* After losing the Democratic primary to Gov. Andrew Cuomo, Professor Zephyr Teachout drank some gin and tonics like a boss before returning to her class at Fordham Law to teach property. [New York Times]

* Try as he might, the Blade Runner just can’t outrun the law: Oscar Pistorius might have been cleared on the murder charge he was facing, but now he’s been found guilty on a culpable homicide charge. [CNN]

Kent W. Easter

* The justices of Supreme Court of the United States will discuss gay marriage cases from five states during their “long conference” at the end of the month. Which ones will they decide to take? Help us, Justice AMK! [National Law Journal]

* This law school is having some troubles adjusting to the “new normal.” Not only is its administration planning back-to-back tuition hikes, but it’s asking the state for help with its deficits. Yikes, that’s not good. [The Republic]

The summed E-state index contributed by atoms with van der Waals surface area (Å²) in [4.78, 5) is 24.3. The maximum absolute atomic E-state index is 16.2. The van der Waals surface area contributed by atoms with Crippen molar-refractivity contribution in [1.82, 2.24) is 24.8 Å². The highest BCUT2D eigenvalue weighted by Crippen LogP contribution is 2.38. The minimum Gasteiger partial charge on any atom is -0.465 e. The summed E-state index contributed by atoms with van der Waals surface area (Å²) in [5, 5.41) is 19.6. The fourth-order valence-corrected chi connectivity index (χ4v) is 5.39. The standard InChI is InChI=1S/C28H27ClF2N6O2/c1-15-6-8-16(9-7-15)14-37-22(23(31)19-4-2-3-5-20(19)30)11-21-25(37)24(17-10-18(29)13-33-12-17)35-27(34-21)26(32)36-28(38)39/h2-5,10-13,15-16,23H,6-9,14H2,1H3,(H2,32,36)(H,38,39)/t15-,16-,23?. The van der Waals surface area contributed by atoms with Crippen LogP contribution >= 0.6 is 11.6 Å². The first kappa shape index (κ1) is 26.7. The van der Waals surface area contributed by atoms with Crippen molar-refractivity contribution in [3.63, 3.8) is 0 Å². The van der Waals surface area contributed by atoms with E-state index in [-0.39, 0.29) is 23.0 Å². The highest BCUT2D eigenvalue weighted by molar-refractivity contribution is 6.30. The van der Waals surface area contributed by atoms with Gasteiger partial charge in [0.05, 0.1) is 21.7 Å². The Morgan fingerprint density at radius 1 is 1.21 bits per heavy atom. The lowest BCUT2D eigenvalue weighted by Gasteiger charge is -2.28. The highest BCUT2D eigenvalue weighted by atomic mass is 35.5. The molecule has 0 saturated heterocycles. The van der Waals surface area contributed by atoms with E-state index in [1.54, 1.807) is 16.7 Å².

* This Gonzaga Law professor thinks that playing poker is part of having a balanced life. He might not come home with much after his games, but “it’s better than a kick in the head.” [Spokesman-Review]

* Remember Kent W. Easter, the Biglaw partner who was accused of planting drugs in a school volunteer’s car? During his recent retrial, he was convicted of false imprisonment by fraud and deceit. [OC Weekly]

* Following a “marathon trial marked by screams, tears, vomit, anger,” Oscar Pistorius has been found negligent, but not guilty of premeditated murder. Expect a final verdict tomorrow, perhaps. [USA Today]